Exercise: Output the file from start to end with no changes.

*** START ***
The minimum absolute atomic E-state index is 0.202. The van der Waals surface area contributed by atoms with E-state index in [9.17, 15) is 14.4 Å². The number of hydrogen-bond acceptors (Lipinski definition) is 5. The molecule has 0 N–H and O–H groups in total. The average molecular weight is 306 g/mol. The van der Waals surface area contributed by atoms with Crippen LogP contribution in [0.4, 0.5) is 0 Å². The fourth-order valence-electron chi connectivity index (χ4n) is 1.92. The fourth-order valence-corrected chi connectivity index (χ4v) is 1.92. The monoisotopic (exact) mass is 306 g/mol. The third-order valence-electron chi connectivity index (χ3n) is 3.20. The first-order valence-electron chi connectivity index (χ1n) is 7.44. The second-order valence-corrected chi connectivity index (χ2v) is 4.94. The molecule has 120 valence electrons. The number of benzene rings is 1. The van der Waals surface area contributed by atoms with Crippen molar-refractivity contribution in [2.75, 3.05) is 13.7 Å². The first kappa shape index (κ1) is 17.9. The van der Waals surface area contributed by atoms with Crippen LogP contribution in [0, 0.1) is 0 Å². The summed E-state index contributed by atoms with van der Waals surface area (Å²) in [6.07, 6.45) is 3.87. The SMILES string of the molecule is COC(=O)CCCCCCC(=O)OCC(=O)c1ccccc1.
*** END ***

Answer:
The minimum absolute atomic E-state index is 0.202. The van der Waals surface area contributed by atoms with E-state index in [9.17, 15) is 14.4 Å². The number of hydrogen-bond acceptors (Lipinski definition) is 5. The molecule has 0 N–H and O–H groups in total. The average molecular weight is 306 g/mol. The van der Waals surface area contributed by atoms with Crippen LogP contribution in [0.4, 0.5) is 0 Å². The fourth-order valence-electron chi connectivity index (χ4n) is 1.92. The fourth-order valence-corrected chi connectivity index (χ4v) is 1.92. The monoisotopic (exact) mass is 306 g/mol. The third-order valence-electron chi connectivity index (χ3n) is 3.20. The first-order valence-electron chi connectivity index (χ1n) is 7.44. The second-order valence-corrected chi connectivity index (χ2v) is 4.94. The molecule has 120 valence electrons. The number of benzene rings is 1. The van der Waals surface area contributed by atoms with Crippen molar-refractivity contribution in [2.75, 3.05) is 13.7 Å². The first kappa shape index (κ1) is 17.9. The van der Waals surface area contributed by atoms with Crippen LogP contribution in [0, 0.1) is 0 Å². The summed E-state index contributed by atoms with van der Waals surface area (Å²) in [6.07, 6.45) is 3.87. The SMILES string of the molecule is COC(=O)CCCCCCC(=O)OCC(=O)c1ccccc1.